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Posted by: Doug Henwood | June 26, 2011

Cantor short Treasuries

The Wall Street Journal reported the other day (here it is, but it’s behind a paywall) that as of his last disclosure form, House Republican leader Eric Cantor owned shares in a mutual fund that is short long-dated U.S. Treasury bonds. He is, in other words, betting that interest rates will rise, and hoping to make money off the fall in prices that would cause. (For my ancient primer on why bond prices fall when interest rates rise, see here.)

 

Cantor is in a position to help the U.S. default on its debts by blocking an increase in the debt ceiling. That would be very good for a short Treasury trade—rates would spike and prices would plummet. Even stoking the fear that that might happen could cause milder panics. Is this legal? Is anyone else doing this? Is the Republican flirtation with default a form of talking their and their donors’ book?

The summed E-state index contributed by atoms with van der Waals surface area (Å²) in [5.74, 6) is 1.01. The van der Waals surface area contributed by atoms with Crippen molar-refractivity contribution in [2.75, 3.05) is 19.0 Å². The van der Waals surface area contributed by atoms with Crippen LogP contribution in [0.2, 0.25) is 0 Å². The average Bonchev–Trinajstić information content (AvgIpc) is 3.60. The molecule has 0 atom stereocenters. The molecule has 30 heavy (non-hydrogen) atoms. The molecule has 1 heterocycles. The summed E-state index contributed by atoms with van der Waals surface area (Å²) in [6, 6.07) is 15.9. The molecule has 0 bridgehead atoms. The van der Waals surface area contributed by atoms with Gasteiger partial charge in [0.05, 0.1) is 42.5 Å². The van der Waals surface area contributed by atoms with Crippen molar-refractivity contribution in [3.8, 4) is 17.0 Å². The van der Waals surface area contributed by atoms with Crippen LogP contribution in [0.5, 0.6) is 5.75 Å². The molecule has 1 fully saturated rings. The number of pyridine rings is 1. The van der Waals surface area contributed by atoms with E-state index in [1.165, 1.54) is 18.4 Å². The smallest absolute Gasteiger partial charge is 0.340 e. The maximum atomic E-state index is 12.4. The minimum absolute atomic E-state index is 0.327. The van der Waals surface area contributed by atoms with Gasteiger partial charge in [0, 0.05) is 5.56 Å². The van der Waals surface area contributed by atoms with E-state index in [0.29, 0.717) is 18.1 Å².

Note: following the WSJ story, I wrongly called Cantor the “whip” at first. He’s the majority leader.

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Responses

  1. There is nothing linked to the “here it is” text?

  2. […] now we have more evidence that the Republicans who have the most influence over whether America lives or dies are in fact betting on…: The Wall Street Journal reported the other day (here it is, but it’s behind a paywall) that as […]

  3. […] now we have more evidence that the Republicans who have the most influence over whether America lives or dies are in fact betting o…: The Wall Street Journal reported the other day […]

  4. Ooops, sorry for the missing link. Fixed.

  5. […] Cantor is short U.S. Treasuries.  Hmmm…..Doug Henwood has comments.  Annie Lowrey noted this last summer along with […]

  6. How corrupt is too corrupt?! How is this even considered debatable? Where’s the SEC? Oh yeah, Cantor cut their funding…

  7. Thanks Mr. Henwood,
    This story is starting to get around, just heard it on Mike Milloy. greenfloyd

  8. Woo Woo !

  9. Plus, aren’t all these guys long gold?


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